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Cody Warner The Hockey Writers

Published on Saturday, April 25, 2015





Game 6 is Most Important Game Yet for Flames

Each playoff, each round and nearly each series bring along with them moments of truth. A game where one team has to slay the proverbial dragon and prove that they deserve to move on.

No, it isn’t a game 7. While everything is on the line in a game 7, the pressure is normally equal for either team. One team will advance or complete their mission for the cup. The other team will watch with envy. Yes, game 7 is for all the marbles. However, a game 6 victory has to go to the team that is trailing in the series for a game 7 to occur at all. And while any game 6 is important, it is that much more important for Calgary.


Vancouver Ready to Win

This is the last chance for Calgary to bury the Canucks once and for all at the Saddledome. They have proven that they can steal a game in Vancouver during these playoffs, something to have confidence in. That being said, winning game 1 on the road during the first round is a much different situation than trying to win a game 7 on the road in Vancouver. A game 7 that would have come as a result of giving up a 3-1 series lead. Vancouver, like Calgary, is a great hockey city. Canucks fans have been able to enjoy a playoff run for seven of the last ten years, including a trip to the Stanley Cup Final. They are hungry for some more success, and would surely do everything in their power to sway the momentum toward the Canucks, if the Flames give them that chance.

Ryan Miller is another factor that will only grow in importance as the series wears on. Miller battled an injury for the last month and a half of the regular season, giving up the lead work to Eddie Lack. Lack didn’t play bad during the first four games of the series, but simply isn’t the goaltender that Ryan Miller is at this point in his career. Miller has experience in long playoff runs, Gold-medal olympic games and has always been seen as one of the better goalies in the NHL. With a victory in his first start of the playoffs, a hot goalie is the last thing that a sputtering Calgary offense wants to see going into the most important game of their season.

Young Flames Can Flicker

While their young an energetic style of play has become one of their keys to victory, it is not quite tested. Don’t forget, the Flames team was thought to be in the midst of rebuilding. Brian Burke and the Flames hired General Manager Brad Treliving just a year ago. Over the past two seasons, they’ve seemed to have made the effort to acquire draft picks, as many rebuilding teams do. Despite that fact, players like Johnny Gaudreau and Kris Russell helped the Flames qualify for the playoffs, and the subsequent 3-2 series lead.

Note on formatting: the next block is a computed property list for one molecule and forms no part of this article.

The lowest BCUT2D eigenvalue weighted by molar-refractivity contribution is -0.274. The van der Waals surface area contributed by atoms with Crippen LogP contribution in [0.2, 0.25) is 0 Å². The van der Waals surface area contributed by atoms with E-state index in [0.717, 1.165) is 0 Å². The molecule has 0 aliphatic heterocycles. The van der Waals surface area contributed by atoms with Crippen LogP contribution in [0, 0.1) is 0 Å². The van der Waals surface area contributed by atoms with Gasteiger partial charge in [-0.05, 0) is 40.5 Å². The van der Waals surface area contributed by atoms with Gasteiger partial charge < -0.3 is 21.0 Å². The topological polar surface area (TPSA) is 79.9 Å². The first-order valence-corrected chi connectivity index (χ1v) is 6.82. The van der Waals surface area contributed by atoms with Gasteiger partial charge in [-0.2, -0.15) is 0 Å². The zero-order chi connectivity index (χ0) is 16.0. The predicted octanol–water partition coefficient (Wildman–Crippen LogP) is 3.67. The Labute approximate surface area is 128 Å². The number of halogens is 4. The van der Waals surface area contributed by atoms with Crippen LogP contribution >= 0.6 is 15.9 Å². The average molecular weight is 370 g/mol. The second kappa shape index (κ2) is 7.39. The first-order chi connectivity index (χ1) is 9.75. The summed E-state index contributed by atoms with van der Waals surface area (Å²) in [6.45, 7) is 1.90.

The Flames’ playoff birth can be seen as a bit of an overachievement considering the state of affairs in Calgary. They would have never sniffed a playoff birth if not for players like Sean Monahan, 20, and T.J. Brodie, who is 24. There is no overstating the work that Dennis Wideman and Jiri Hudler have done, but this team goes as its young players go. While that probably helped them to grab so many of their come from behind and late period victories, it can become an obstacle during the playoffs. One team that lacked general playoff experience was already swept in the Winnipeg Jets. The Flames have saved themselves that disappointment, but currently prime candidates to become victims to the comeback that they have so often been the beneficiaries of.


T.J. Brodie Flames

T.J. Brodie became a leader for Calgary as the year wore on (Jerome Miron-USA TODAY Sports)

How To Finish

The Flames have the golden ticket as things sit. They have the series lead, home ice advantage and only have to win one game to guarantee themselves another round of playoff hockey. It would be their first trip past the first round since their trip to the Cup Final in 2004.

To refresh your memory, here’s what it looked like when former Flames player and current Flames assistant coach Martin Gelinas scored the OT winner to eliminate Vancouver during the 2004 Cup run

They have won in a comeback and have won while controlling most of the game. It comes down to brass tax at this point, and whether or not the Flames will outwork and outperform the Canucks over a 60-minute time frame. The keys to victory for the Flames are as follows:

  1. Young guns need to be firing. They are going to need production from Gaudreau and Monahan. Ferland will need to continue to grind the Canucks’ players with his physicality and effort.
  2. Hudler and Wideman will need to play their best games of the series. While the Flames’ vets havent been bad by any stretch, Hudler has seemed a bit hesitant at times. Wideman has likely been asked to shore up the defensive effort against the dynamic Sedin twins, something he will need to continue to do if Calgary wants to close out the series on Saturday.
  3. Hiller needs to headstand. Hiller made 41 saves and was named first star of the game in the game 5 loss. He will have to keep up that standard of play while his teammates in front of him perform for the Flames to keep this improbable run going.


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